• Put your newborn on his back on a flat surface, and very gently and slowly roll him from left side to right side a few times in a row.
  • Undress your baby a bit. You may have him dressed too warmly.

Even if your baby was wrapped up and “swaddled” in the hospital, it may be better for your baby not to be wrapped up to sleep. Wrapping him can stop his normal responses to nursing and keep him from having access to his own hands and the freedom to move his little body around as he feels like doing. Think about what it might feel like being wrapped up tightly when you needed to move about. It really wouldn’t be too comfortable, but while you could say something about your discomfort, your baby can’t tell you. Light clothing in layers...just one layer more than you are wearing, is a perfect way for him to sleep. And remember to spend time skin to skin with your baby to help his little growing brain mature.

Sometimes you may try to stimulate your baby to feed, but find he is in a deep sleep and unresponsive. He may be so totally relaxed that you can pick up his arm, let go, and it just drops. If that is the case, you may want to wait until his sleep state changes. In 20 minutes or so, try the stimulation techniques again, since newborns move in and out of deep sleep more often than adults. You may be able to rouse him more easily after some time has passed.5 He may be ready to eat the next time you try. You will learn how to stimulate your baby, as you watch him and learn more about him. As he matures, he will wake to nurse on his own unique schedule. You will find that once your sleepy baby takes a few good mouthfuls of your milk, she will become interested in getting more of that lovely, tasty stuff.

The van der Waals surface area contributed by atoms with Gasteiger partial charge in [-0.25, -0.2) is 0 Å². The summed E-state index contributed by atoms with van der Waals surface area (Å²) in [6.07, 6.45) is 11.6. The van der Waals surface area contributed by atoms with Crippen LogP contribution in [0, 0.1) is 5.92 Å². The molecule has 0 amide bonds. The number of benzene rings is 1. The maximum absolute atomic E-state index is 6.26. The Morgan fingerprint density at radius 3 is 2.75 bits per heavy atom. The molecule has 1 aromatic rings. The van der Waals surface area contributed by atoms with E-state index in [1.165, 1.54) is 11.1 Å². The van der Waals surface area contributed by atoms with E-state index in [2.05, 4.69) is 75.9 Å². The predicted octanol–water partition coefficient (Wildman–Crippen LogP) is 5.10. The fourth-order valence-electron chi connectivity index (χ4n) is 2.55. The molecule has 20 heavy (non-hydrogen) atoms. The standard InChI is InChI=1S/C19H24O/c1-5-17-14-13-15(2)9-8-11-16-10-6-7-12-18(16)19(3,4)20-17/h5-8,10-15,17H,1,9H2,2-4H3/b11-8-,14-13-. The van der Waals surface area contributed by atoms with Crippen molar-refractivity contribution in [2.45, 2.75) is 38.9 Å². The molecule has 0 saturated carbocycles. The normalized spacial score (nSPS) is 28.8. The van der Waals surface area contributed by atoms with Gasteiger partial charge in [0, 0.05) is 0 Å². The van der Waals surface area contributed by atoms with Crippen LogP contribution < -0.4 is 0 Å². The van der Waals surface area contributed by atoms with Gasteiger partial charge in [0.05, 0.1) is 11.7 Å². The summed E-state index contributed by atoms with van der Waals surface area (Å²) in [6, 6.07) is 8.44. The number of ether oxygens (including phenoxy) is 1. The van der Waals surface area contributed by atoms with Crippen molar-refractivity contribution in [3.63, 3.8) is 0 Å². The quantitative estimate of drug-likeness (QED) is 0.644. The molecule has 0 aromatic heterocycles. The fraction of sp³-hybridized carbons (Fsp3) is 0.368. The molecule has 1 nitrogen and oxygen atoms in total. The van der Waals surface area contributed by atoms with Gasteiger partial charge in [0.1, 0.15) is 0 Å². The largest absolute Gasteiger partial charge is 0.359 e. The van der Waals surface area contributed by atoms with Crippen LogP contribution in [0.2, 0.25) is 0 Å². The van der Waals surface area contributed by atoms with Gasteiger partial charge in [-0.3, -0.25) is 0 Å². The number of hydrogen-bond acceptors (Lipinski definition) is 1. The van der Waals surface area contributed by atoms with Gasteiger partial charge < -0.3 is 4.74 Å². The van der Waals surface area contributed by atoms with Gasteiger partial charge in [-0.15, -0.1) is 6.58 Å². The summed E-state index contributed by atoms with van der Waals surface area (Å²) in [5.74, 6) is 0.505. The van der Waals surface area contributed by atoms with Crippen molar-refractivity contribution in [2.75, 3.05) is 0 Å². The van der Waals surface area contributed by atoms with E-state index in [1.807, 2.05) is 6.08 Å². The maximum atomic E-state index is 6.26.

If, however, you have continuing concerns about getting your baby to feed, consider reviewing the signs that tell you that your baby is getting enough to eat. He should be having four yellow, seedy poopy diapers by Day 4 and your breasts should feel noticeably fuller.6 Your newborn should seem to be comfortable at your breast, relaxing body and hands as the feeding progresses, and let go of the breast by herself after a feed. If your baby is gaining an average of an ounce a day or more, he is doing well. Your care provider can reassure you that your baby is indeed getting a good amount of milk if his weight gain is within the normal range. If these signs are not there, no matter how long or briefly your baby sleeps, quickly get help from a board-certified lactation consultant or your health-care provider. An underfed or dehydrated baby can be very sleepy and not nurse well even when he wakes often.

Each baby is unique. While some mothers worry that their baby isn’t sleeping regularly enough during the early weeks and months, you may have concerns that your baby is too sleepy. Experience has shown, however, that most babies develop more of an established sleep pattern after the newborn period. Enjoy this special time with your baby.

References
1 Brazelton, T.B., & Nugent, J.K. (1995). Neonatal behavioral assessment scale. London, UK: MacKeith Press.
2 Mohrbacher, N. & Kendall-Tackett, K. (2010). Breastfeeding Made Simple: Seven Natural Laws for Nursing Mothers. Oakland, CA: New Harbinger Publications.
3 Kitzinger, S. (1989). Breastfeeding Your Baby, New York: Alfred A Knopf.
4 Colson, S., DeRooy, L., Hawdon, J. (2003). Biological Nurturing increases duration of breastfeeding for a vulnerable cohort. MIDIRS Midwifery Digest 13(1), 92-97.
5 Richardson, H.L., Walker, A.M. & Horne, R. S.C. (2010). Stimulus type does not affect infant arousal response patterns. Journal of Sleep Research, 19, 111-115.
6 Nommsen-Rivers, L. A., Heinig, M. J., Cohen, R. J., & Dewey, K. G. (2008). Newborn wet and soiled diaper counts and timing of onset of lactation as indicators of breastfeeding inadequacy. J Hum Lact, 24(1), 27-33.